New York City Council voted unanimously to amend the New York City Human Rights Law to extend protection from sexual harassment to unpaid interns.
The legislation, voted into law on March 26, is in response to a widely publicized case in 2013 when a Syracuse student and former Phoenix Satellite Television intern, Lihuan Wang, was unable to file a sexual harassment suit because she was unpaid.
New York Sen. Liz Krueger first introduced the legislative amendment in October of last year.
“With the growing prevalence of unpaid internships and the extreme pressure on young people to build up resumes and references in a tough economy, the law needs to change to protect this extremely vulnerable class of workers,” Krueger said in a press release.
James Vacca, city councilman and one of the prime sponsors of the bill, said he hopes the bill will benefit the New York City community.
“Interns are a vital part of the workforce, and they deserve to receive the same protections as all other employees,” Vacca said. “Every worker — paid and unpaid — should have the right to do their job in a harassment-free environment. I am proud to sponsor this legislation, which will give a voice to all interns who are subjected to discrimination.”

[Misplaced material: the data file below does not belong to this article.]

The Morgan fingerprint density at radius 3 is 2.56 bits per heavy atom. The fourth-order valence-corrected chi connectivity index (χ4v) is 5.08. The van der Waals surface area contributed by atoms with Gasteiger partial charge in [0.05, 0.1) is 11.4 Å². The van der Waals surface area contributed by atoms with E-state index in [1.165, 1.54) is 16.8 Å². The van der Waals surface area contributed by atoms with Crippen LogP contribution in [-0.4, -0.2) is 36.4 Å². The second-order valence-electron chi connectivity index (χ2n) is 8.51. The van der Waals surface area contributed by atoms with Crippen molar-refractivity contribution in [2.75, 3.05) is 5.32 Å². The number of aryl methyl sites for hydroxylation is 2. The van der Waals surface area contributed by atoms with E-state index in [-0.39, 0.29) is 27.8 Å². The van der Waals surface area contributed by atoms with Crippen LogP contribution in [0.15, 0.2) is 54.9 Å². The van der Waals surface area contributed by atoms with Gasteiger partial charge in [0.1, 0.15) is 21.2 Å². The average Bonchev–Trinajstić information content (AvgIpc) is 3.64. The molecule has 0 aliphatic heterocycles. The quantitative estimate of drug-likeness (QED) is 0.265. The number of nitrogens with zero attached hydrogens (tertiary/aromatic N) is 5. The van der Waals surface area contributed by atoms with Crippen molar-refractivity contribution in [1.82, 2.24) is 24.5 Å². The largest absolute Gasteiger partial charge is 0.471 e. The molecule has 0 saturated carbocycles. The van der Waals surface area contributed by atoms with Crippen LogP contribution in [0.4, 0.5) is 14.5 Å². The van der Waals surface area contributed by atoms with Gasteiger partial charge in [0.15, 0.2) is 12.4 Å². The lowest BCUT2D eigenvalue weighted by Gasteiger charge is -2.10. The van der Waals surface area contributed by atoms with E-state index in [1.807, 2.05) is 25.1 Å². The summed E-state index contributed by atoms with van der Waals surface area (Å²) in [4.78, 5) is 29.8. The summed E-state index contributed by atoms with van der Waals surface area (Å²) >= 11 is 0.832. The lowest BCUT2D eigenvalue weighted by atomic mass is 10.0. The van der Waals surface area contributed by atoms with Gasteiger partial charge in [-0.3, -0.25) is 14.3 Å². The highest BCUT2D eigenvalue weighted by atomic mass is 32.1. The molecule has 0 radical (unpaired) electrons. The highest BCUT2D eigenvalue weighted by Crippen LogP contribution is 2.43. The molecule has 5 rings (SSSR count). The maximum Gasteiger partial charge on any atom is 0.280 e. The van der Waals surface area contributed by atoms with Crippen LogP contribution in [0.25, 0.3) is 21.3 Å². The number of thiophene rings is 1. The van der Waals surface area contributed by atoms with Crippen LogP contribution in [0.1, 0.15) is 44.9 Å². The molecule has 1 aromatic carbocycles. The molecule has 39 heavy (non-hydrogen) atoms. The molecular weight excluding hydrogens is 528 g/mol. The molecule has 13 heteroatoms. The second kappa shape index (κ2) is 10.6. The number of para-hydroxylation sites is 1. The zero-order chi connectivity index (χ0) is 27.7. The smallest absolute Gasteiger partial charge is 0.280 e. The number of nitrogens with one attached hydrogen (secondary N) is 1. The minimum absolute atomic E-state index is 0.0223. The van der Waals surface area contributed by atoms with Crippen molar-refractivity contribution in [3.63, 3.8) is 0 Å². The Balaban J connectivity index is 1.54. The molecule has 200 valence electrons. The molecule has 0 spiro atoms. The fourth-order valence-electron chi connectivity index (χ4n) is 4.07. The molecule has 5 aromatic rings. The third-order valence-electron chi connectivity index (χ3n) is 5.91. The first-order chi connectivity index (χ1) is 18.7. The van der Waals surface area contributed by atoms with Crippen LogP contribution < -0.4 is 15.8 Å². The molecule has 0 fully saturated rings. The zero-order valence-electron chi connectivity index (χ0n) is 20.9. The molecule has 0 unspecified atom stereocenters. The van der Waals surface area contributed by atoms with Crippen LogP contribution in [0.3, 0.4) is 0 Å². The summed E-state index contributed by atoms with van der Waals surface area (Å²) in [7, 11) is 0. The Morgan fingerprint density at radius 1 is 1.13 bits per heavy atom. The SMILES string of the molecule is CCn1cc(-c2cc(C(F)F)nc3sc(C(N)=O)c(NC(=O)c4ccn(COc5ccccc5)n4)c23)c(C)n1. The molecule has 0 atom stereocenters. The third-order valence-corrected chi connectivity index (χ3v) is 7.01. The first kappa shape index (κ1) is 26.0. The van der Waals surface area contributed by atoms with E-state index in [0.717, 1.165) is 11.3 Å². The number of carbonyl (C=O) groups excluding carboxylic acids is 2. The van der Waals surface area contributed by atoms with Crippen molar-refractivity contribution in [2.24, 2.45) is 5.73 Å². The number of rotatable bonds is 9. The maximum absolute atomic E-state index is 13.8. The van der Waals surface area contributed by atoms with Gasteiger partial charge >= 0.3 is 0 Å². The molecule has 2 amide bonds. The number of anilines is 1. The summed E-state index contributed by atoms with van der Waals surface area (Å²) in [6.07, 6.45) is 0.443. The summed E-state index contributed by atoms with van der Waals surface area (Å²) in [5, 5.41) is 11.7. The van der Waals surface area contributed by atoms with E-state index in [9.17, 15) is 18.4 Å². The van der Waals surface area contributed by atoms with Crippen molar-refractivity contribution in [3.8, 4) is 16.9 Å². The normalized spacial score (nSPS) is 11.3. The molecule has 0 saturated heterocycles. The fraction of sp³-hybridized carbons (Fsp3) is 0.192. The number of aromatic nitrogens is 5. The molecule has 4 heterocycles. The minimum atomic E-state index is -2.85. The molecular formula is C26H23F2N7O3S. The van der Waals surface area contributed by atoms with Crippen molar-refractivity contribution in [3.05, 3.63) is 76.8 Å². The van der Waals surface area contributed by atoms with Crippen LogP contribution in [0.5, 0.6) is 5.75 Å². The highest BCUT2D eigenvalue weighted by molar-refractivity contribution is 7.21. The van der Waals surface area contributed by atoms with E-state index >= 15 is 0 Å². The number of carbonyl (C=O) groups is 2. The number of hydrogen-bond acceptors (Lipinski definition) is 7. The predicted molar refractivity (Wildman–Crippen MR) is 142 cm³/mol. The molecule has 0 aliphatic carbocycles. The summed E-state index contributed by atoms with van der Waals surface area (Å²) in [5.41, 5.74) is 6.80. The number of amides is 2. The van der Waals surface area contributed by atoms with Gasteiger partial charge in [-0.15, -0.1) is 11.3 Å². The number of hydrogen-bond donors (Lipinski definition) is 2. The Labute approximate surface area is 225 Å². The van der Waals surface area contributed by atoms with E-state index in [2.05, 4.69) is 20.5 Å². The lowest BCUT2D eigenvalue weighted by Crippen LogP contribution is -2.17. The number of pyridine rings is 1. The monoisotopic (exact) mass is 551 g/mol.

Steinhardt sophomore Fabian Luna said she does not understand why there had to be a court ruling before interns were protected.
“The new amendment is great, but I feel like as people, there shouldn’t have been any excuse for being treated poorly,” Luna said. “It makes me mad that courts sided with companies over interns because of loopholes.”
Tisch senior Christina Isnardi recently led a campaign at NYU which ended with the Wasserman Center for Career Development changing its website to exclude internships that violate state and federal labor laws.
She also recently testified at a civil rights committee meeting involving the current intern sexual harassment issue. Isnardi said interns deserve the same protections as other employees.
“While campaigning at NYU, I met a few interns who were sexually harassed or discriminated against based on their race or sexual orientation at work,” Isnardi said. “I’m relieved to know that my peers and I can now work toward our dreams with our rights cemented in law, and I look forward to pushing other cities to follow suit.”
A version of this article appeared in the Thursday, April 3 print edition. Cassandra Cassillas is a contributing writer. Email her at email@example.com.